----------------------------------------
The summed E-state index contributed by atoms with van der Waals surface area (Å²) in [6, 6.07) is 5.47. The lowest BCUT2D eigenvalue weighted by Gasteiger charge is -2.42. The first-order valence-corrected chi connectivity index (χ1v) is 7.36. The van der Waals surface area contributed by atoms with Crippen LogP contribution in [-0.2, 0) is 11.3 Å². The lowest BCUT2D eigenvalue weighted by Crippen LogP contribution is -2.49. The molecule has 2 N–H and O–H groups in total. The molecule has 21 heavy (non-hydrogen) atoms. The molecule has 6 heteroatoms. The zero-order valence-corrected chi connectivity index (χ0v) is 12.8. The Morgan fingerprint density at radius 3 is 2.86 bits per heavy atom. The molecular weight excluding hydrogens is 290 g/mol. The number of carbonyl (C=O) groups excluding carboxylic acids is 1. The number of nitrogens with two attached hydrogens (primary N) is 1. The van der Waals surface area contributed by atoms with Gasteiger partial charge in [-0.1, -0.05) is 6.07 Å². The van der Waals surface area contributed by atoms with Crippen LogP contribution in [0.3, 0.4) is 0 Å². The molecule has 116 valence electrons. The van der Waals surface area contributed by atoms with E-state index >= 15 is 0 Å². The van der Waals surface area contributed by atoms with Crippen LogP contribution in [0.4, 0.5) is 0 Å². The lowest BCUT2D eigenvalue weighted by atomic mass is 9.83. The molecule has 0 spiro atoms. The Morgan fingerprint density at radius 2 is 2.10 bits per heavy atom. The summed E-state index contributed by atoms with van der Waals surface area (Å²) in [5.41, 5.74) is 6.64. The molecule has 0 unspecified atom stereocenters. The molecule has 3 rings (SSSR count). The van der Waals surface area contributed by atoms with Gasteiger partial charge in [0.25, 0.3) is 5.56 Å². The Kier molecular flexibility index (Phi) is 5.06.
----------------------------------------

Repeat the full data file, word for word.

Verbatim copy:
The summed E-state index contributed by atoms with van der Waals surface area (Å²) in [6, 6.07) is 5.47. The lowest BCUT2D eigenvalue weighted by Gasteiger charge is -2.42. The first-order valence-corrected chi connectivity index (χ1v) is 7.36. The van der Waals surface area contributed by atoms with Crippen LogP contribution in [-0.2, 0) is 11.3 Å². The lowest BCUT2D eigenvalue weighted by Crippen LogP contribution is -2.49. The molecule has 2 N–H and O–H groups in total. The molecule has 21 heavy (non-hydrogen) atoms. The molecule has 6 heteroatoms. The zero-order valence-corrected chi connectivity index (χ0v) is 12.8. The Morgan fingerprint density at radius 3 is 2.86 bits per heavy atom. The molecular weight excluding hydrogens is 290 g/mol. The number of carbonyl (C=O) groups excluding carboxylic acids is 1. The number of nitrogens with two attached hydrogens (primary N) is 1. The van der Waals surface area contributed by atoms with Gasteiger partial charge in [-0.1, -0.05) is 6.07 Å². The van der Waals surface area contributed by atoms with Crippen LogP contribution in [0.3, 0.4) is 0 Å². The molecule has 116 valence electrons. The van der Waals surface area contributed by atoms with E-state index >= 15 is 0 Å². The van der Waals surface area contributed by atoms with Crippen LogP contribution in [0.4, 0.5) is 0 Å². The lowest BCUT2D eigenvalue weighted by atomic mass is 9.83. The molecule has 0 spiro atoms. The Morgan fingerprint density at radius 2 is 2.10 bits per heavy atom. The summed E-state index contributed by atoms with van der Waals surface area (Å²) in [5.41, 5.74) is 6.64. The molecule has 0 unspecified atom stereocenters. The molecule has 3 rings (SSSR count). The van der Waals surface area contributed by atoms with Gasteiger partial charge in [0.25, 0.3) is 5.56 Å². The Kier molecular flexibility index (Phi) is 5.06.